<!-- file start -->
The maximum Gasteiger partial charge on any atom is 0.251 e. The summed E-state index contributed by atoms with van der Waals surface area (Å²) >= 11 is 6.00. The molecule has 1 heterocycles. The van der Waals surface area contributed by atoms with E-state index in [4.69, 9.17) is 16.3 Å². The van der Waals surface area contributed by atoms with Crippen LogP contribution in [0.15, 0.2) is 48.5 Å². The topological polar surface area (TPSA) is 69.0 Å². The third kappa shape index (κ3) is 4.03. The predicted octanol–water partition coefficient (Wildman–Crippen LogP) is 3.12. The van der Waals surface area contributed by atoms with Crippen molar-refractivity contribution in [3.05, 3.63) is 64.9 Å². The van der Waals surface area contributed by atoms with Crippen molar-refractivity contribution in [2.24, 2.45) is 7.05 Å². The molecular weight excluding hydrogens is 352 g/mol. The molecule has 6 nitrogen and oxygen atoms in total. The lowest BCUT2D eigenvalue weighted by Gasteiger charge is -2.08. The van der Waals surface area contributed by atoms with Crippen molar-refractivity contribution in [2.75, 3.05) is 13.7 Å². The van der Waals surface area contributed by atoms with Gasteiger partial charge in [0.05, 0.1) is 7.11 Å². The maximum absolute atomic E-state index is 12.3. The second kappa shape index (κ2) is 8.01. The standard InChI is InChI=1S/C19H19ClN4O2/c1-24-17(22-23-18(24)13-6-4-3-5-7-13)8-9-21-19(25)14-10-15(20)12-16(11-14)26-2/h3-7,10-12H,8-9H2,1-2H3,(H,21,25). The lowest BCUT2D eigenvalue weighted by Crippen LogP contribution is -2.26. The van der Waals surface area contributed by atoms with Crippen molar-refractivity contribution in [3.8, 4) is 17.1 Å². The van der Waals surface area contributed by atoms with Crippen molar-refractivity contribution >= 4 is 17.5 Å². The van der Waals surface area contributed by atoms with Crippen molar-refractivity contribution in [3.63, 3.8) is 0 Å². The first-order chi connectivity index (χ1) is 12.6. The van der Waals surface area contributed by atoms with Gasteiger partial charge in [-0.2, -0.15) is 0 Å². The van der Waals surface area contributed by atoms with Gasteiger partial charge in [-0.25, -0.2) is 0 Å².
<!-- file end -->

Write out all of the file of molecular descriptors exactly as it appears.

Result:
The maximum Gasteiger partial charge on any atom is 0.251 e. The summed E-state index contributed by atoms with van der Waals surface area (Å²) >= 11 is 6.00. The molecule has 1 heterocycles. The van der Waals surface area contributed by atoms with E-state index in [4.69, 9.17) is 16.3 Å². The van der Waals surface area contributed by atoms with Crippen LogP contribution in [0.15, 0.2) is 48.5 Å². The topological polar surface area (TPSA) is 69.0 Å². The third kappa shape index (κ3) is 4.03. The predicted octanol–water partition coefficient (Wildman–Crippen LogP) is 3.12. The van der Waals surface area contributed by atoms with Crippen molar-refractivity contribution in [3.05, 3.63) is 64.9 Å². The van der Waals surface area contributed by atoms with Crippen molar-refractivity contribution in [2.24, 2.45) is 7.05 Å². The molecular weight excluding hydrogens is 352 g/mol. The molecule has 6 nitrogen and oxygen atoms in total. The lowest BCUT2D eigenvalue weighted by Gasteiger charge is -2.08. The van der Waals surface area contributed by atoms with Crippen molar-refractivity contribution in [2.75, 3.05) is 13.7 Å². The van der Waals surface area contributed by atoms with Gasteiger partial charge in [0.05, 0.1) is 7.11 Å². The maximum absolute atomic E-state index is 12.3. The second kappa shape index (κ2) is 8.01. The standard InChI is InChI=1S/C19H19ClN4O2/c1-24-17(22-23-18(24)13-6-4-3-5-7-13)8-9-21-19(25)14-10-15(20)12-16(11-14)26-2/h3-7,10-12H,8-9H2,1-2H3,(H,21,25). The lowest BCUT2D eigenvalue weighted by Crippen LogP contribution is -2.26. The van der Waals surface area contributed by atoms with Crippen molar-refractivity contribution in [3.8, 4) is 17.1 Å². The van der Waals surface area contributed by atoms with Crippen molar-refractivity contribution >= 4 is 17.5 Å². The van der Waals surface area contributed by atoms with Crippen molar-refractivity contribution in [3.63, 3.8) is 0 Å². The first-order chi connectivity index (χ1) is 12.6. The van der Waals surface area contributed by atoms with Gasteiger partial charge in [-0.2, -0.15) is 0 Å². The van der Waals surface area contributed by atoms with Gasteiger partial charge in [-0.25, -0.2) is 0 Å².